Wednesday, February 06, 2013

SRM 569 : Blunder

Having a bad day here because even after a whole week I was still not able to finish the editorial for SRM 568. The first big delay was because of the harder than usual div1 500, but the worst happened later when I got sick... I recovered on Monday and tried to use that time to understand the div1 hard. It is a work in progress.

Then it was SRM time, and I scored another flat zero.

Div1 1000: Mega factorial

This problem was like an evil over the top version of SuperSum, but this time with factorials. And you have to count the number of leading zeros in a very recursive variation of the factorial. Seems mathy. That's probably good because I am tired of those silly div1 1000s in which the solution comes out of nowhere. At least this one will be easy to explain once I find the solution, I think

Div1 500: The one with Jedis

You are given an array of numbers called students that contains the initial number of students in each floor. When assigning Jedis to floors with some students you compute sum( ceiling( students in floor i) / K). However, you can move any students from a floor to either the next or previous one. Let us minimize that sum.

The constraint on the number of floors is low (20). I knew the solution was going to be exponential, making a binary decision for each floor. But no idea how to make that decision.

Some cases I thought of seemed very confusing, like {7,2,7} K=8, it is best to move 1 student to the first floor and another to the third floor. This specific case can be solved by moving 14 students to the middle floor, but there are other variations. It was a bit confusing to my brain.

Div1 250: The one with binary operations.

As my new strategy says, 10 minutes before the end of the match and I have to open the easy problem.

You have a device that takes 2 sequences of bits, and for each bit position in the sequence performs binary AND, OR or XOR between the two bits of the corresponding positions of the input sequences . You already got a number of sequences of bits you can use. What is the minimum number of additional sequences you will need?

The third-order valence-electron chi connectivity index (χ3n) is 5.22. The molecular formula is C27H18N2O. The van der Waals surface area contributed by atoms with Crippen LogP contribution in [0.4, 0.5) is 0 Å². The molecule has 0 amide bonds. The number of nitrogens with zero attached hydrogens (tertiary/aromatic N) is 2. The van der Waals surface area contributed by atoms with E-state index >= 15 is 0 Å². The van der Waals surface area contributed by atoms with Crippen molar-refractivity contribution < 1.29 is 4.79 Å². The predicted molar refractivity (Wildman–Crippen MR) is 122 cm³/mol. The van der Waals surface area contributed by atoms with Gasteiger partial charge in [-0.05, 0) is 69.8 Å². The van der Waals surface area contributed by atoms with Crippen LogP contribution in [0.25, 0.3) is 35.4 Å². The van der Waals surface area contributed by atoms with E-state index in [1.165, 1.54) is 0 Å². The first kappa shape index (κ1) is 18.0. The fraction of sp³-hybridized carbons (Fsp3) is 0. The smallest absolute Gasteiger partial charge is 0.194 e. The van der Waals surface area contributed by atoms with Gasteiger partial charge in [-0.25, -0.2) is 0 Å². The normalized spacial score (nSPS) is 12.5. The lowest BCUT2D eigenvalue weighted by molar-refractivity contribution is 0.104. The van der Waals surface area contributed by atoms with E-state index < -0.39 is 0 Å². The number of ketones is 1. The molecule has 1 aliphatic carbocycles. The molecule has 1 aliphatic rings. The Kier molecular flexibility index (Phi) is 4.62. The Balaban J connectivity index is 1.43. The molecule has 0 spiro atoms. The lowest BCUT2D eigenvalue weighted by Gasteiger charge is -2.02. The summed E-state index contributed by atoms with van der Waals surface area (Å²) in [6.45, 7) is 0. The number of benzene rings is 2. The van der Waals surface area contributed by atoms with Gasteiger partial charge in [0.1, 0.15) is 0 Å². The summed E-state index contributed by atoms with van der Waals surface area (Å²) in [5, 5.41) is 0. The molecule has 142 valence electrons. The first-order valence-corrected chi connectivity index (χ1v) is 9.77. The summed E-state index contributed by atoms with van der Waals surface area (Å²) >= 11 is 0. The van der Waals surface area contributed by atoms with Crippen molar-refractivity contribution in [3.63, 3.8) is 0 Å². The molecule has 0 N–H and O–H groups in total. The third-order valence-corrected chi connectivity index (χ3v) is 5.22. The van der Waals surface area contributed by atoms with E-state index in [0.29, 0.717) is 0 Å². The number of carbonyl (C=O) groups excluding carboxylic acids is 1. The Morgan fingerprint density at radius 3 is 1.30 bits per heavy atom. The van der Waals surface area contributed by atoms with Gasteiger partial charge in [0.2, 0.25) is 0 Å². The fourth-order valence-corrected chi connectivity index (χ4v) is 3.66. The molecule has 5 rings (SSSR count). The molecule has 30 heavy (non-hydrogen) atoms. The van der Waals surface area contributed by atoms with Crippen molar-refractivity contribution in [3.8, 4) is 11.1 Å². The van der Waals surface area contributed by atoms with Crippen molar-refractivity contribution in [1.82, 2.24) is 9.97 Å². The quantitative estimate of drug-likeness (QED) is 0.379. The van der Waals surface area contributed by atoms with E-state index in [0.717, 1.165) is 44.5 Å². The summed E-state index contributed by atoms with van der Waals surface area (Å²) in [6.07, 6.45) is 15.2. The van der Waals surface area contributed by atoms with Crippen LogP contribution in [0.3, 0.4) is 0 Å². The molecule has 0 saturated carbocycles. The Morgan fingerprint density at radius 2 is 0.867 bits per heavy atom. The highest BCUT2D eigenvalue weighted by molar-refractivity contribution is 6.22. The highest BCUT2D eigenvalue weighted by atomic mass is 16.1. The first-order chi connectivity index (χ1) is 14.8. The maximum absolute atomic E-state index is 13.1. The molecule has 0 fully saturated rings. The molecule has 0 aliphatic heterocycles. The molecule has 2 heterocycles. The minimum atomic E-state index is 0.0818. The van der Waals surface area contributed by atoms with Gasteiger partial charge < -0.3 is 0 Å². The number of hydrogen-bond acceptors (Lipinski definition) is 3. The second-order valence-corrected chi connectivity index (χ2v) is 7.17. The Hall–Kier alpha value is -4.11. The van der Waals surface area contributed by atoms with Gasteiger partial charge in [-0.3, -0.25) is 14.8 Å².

Each bit position is a separate problem in reality. If for a bit position all the sequences have bit 0 , you probably will need a sequence with bit 1 in that position. Let us say you know the number of required extra bits for each position. The maximum of them all is the final result : Just make some new sequences with the required bits in total, for the slots that do not need as many new sequences, feel free to repeat some bits.

What is left is this question, that deals with only one bit position: You have z sequences that contain 0 in this position and o sequences that contain 1, what is the number of additional sequences this position needs?

Here is when I made the blunder. I knew that I had to make truth tables for XoR, OR and AND to know what sort of bits are needed to differentiate between the three. But for some stupid reason I decided to rush and make a stupid assumption instead. So I assumed that you need 2 zeros and 2 ones.

That is wrong and fails example cases. Then I made another stupid assumption. That you need two different bits and either one extra 1 or one extra 0. This is also wrong.

Match ended.

This is when I make a truth table in paper:


And it was so fast and it makes things so clear that I really regret I didn't do it during the coding phase. Note how having two zeros is completely useless, (0,0) cannot help you differentiate between AND, OR, XOR. Having two different bits (0,1) helps you differentiate between OR and AND or between OR and XOR, but cannot help you when differentiating between OR and XOR. 1,1 helps you differentiate between OR and XOR. In conclusion you need at least two sequences with 1 and one with 0.

int minimumAdditional(vector <string> plates)
int need = 0;
for (int i=0; i<plates[0].size(); i++) {
int z = 0;
int o = 0;
// count the number of sequences with 0 and 1 in this bit position
for (int j=0; j<plates.size(); j++) {
z += ( plates[j][i] == '0');
o += ( plates[j][i] == '1');
// we need 2 ones and 1 zero:
int x = 2 - std::min(2, o) + 1 - std::min(1, z) ;
need = std::max(need, x);

return need;


gojira said...

You've got "OR and XOR" in place of "AND and XOR" the last two times.

P.S. At least I'm glad I could deliver both a silly 1000 and a mathy 1000.

vexorian said...

Forgot to mention I really liked 250. It makes not solving it in time the more painful.

kent said...

please, can comment about problem 500(Div2)... is very similar the problem 250(Div1)

vexorian said...

Well, if you solve div1 250 you already have the solution for div2 500.

If the solution for div1 250 returns 0, the answer for div2 500 is "POSSIBLE", else "IMPOSSIBLE". In other words, for each bit position then there must be two plates with 1 and one with 0

kousik said...

So the simplest modification to the above program will be:

String s[2];


return s[need==0];